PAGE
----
Two chapters, co-written with Dr. Stephen Burrell, address “amoral minstry failure” — that is, failures that do not include a moral component on the part of the minister. Burrell had formerly led a church plant in North Dallas. As its financial support disappeared during the recession, its members voted to stop meeting. He grew angry as he reflected on the collapse of his church, asking:
How could God allow him to fail so miserably after calling him so clearly? How could he ever trust God again? How could he trust people or love them again? Could he lead another church? (122)
Looking to understand his own experience, Burrell discovered that pastors recovering from ministry failure went through a grieving process, complete with the classic stages: denial, anger, bargaining, depression, until reaching acceptance. For coming to terms with failure, Burrell and Briggs offer practical advice, such as finding a spiritual mentor and spending more time with one’s family. They also identify spiritual disciplines that are helpful for recovery.
- Reading the Scriptures
- Silence and solitude
- Attending church
While they were surely tempted to give up church altogether, “[a]ttending another church while grieving kept the pastors from a spirit of bitterness.” (138) These were often “out of ZIP Code” churches, “where pastors can be largely or entirely anonymous and are allowed to be an average person again.”
Through their failure, many of the pastors in the book were led into a deeper, richer relationship with God, finding a freedom and “acceptance rooted deeply in Christ.”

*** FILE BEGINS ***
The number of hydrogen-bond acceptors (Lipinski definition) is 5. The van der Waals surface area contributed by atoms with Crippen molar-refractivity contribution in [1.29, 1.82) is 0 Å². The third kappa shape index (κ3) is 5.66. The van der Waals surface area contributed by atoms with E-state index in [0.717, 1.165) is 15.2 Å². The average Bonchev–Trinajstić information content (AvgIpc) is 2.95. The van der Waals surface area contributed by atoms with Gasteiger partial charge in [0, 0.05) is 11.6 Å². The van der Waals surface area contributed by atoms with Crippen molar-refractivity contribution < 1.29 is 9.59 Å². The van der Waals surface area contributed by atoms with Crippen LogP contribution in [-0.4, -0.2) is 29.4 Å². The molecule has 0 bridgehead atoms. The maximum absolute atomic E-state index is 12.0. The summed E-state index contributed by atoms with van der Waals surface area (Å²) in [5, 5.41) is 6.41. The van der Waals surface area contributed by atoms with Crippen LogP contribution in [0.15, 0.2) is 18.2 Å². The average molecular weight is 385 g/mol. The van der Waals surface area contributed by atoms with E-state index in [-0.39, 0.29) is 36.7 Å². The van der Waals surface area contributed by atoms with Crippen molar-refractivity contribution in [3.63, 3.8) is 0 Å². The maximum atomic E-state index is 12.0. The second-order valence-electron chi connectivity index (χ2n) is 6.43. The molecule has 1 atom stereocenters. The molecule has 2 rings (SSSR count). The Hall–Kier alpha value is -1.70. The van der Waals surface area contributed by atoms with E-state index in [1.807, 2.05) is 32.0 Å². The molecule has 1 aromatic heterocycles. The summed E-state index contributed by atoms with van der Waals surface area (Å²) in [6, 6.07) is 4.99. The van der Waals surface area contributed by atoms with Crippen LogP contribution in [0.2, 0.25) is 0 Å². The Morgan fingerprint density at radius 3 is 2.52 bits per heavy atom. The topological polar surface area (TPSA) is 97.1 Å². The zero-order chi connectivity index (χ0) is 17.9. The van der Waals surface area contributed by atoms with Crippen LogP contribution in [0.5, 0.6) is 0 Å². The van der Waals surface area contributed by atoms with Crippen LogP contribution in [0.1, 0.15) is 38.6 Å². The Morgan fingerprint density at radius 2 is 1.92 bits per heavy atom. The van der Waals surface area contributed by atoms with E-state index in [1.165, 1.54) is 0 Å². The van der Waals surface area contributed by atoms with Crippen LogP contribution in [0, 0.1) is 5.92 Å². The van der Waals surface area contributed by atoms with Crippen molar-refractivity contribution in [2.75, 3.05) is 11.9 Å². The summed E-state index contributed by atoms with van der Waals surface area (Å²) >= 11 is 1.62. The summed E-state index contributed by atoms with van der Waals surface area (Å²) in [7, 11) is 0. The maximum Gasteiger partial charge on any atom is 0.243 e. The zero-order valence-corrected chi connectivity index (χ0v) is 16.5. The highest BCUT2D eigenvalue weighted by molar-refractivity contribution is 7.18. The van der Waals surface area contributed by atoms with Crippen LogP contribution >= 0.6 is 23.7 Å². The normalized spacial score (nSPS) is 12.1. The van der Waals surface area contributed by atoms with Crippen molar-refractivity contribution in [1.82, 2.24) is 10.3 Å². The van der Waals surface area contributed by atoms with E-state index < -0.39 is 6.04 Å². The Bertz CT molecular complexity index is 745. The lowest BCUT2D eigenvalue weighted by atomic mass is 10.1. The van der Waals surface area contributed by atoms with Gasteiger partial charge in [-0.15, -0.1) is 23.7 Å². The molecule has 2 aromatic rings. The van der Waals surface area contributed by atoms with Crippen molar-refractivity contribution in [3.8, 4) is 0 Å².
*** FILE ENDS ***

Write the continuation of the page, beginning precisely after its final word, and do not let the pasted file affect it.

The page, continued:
Wounds do not eliminate [failed pastors] from ministry; instead, wounds educate, mature and prepare. In many ways, failure, suffering and pain are the prerequisite for effective ministry. They strip away the false self and help us encounter the true self. They are part of the curriculum of life and ministry in a fallen world. (150)
Looking back at his “dark years,” Briggs discovers unexpected blessings, including a chain of events that led he and his wife to adopt their two sons. The book opens with failure, but ends in freedom – true freedom in the grace of Christ.
Fail will be a welcome book for pastors who have experienced failure or who are helping others through that journey, but it is also a challenge to the whole church. In many cases, pastors’ failures were directly related to their congregations’ unrealistic expectations, judgmental attitudes, and lack of spiritual support. I hope that lay leaders will read this book and discover ways to encourage and nurture their pastors, seeing them first as children of God who themselves need ministry. May this book contribute to breaking the idol of success within American churches and renew a spirit of faithfulness among us.